On June 21, 2008, after several years of controversy with the Tulalip Tribes over land use, a new state park comprising 434 acres of beach and forest opens at Camano Island’s Cama Beach. Long known to have been a fishing encampment and temporary village site for local tribes, the location became one of the island’s resort spots in the 1930s. With many cabins still intact, the site was placed on the National Register of Historic Places. Local residents, state workers, and tribes began plans for an interpretive park, but human remains are found during excavation, believed to be Indian, and controversy ensues. The official park opening on June 21, 2008 marks the end of a three-year legal battle.
From Fishing Encampment to Resort
For thousands of years before pioneer settlement, the property in question had been a fishing encampment and possibly a temporary village site for local tribes. After the Pt. Elliott Treaty of 1855 and eventual removal of tribal members to reservations, the spot became a logging camp from the 1880s to the early 1900s. Three decades later it became a resort.
LeRoy Stradley made a Great Depression journey from Iowa to Seattle in the 1930s. He had some means that included ownership of theaters, real estate, and a shipping newspaper, the Daily Index. Stradley purchased property on the southwest shoreline of Camano Island in 1934 and built a modest resort where people could vacation for little cost.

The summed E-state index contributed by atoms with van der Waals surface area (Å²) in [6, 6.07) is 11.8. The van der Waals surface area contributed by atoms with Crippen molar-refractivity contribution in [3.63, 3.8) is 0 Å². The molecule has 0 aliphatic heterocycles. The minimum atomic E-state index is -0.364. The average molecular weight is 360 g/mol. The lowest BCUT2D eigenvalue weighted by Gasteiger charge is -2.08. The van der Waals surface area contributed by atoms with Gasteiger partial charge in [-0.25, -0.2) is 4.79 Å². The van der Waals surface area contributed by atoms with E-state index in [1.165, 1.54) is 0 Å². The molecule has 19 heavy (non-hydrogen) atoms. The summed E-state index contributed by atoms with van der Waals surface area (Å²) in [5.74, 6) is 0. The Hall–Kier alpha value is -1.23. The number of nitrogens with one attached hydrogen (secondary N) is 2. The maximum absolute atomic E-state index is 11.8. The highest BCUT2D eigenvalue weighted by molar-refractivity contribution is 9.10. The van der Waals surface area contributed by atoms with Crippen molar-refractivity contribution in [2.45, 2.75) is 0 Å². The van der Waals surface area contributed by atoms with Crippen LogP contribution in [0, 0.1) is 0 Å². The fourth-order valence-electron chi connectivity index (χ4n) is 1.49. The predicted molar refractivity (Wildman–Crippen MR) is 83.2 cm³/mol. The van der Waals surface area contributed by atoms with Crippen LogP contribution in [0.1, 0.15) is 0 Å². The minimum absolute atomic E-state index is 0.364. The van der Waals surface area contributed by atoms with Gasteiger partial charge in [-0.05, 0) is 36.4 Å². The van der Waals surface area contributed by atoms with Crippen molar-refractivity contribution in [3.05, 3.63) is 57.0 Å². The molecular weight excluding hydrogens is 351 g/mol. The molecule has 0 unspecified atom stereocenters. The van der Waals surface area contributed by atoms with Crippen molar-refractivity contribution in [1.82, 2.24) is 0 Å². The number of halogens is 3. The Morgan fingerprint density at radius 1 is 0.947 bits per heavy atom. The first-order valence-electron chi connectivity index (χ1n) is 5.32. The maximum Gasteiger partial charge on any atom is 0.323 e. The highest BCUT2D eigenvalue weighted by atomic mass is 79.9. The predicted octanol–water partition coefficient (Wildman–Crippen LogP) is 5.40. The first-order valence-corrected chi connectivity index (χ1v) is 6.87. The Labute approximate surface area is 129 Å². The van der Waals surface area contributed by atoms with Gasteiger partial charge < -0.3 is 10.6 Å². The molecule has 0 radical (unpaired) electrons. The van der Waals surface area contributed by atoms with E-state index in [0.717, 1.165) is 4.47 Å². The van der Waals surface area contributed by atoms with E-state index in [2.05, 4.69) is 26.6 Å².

Stradley died soon after building his resort but the business was continued by his daughter Murial and son-in-law Lee Risk. Although more than a dozen other resorts operated on Camano Island during the 1930s and 1940s, the Cama Beach Resort outlasted them all, hanging on until its closure in 1989. World War II postwar prosperity slowly killed most of these small resorts. Recreational styles changed, people could afford to travel farther and most wanted more posh accommodations. Cama Beach survived, but barely, mostly serving a loyal number of regular customers. After its closure, it became a beachfront ghost town.
Preserving Recent Local History
Although this prime waterfront property could have given the family a healthy payoff in 1993, granddaughters Karen Hamalainen and Sandra Worthington chose instead to sell it to the state for park development at a bargain price -- 60 percent of its commercial value. As Senator Margaret Haugen stated, “They could have sold their resort for millions” (Seattle Post-Intelligencer, October 12, 1993). The family even donated part of their proceeds to help with property improvements.
Camano Island community groups joined with the Washington Water Trail Association and the Center for Wooden Boats to help plan park development. The hope was to preserve a piece of local history by restoring the cabins and adding additional buildings designed to match their 1930s Craftsman style. The remaining old Cama Beach Resort properties were placed on the National Register of Historic Places in 2001.With Respect to a Burial Ground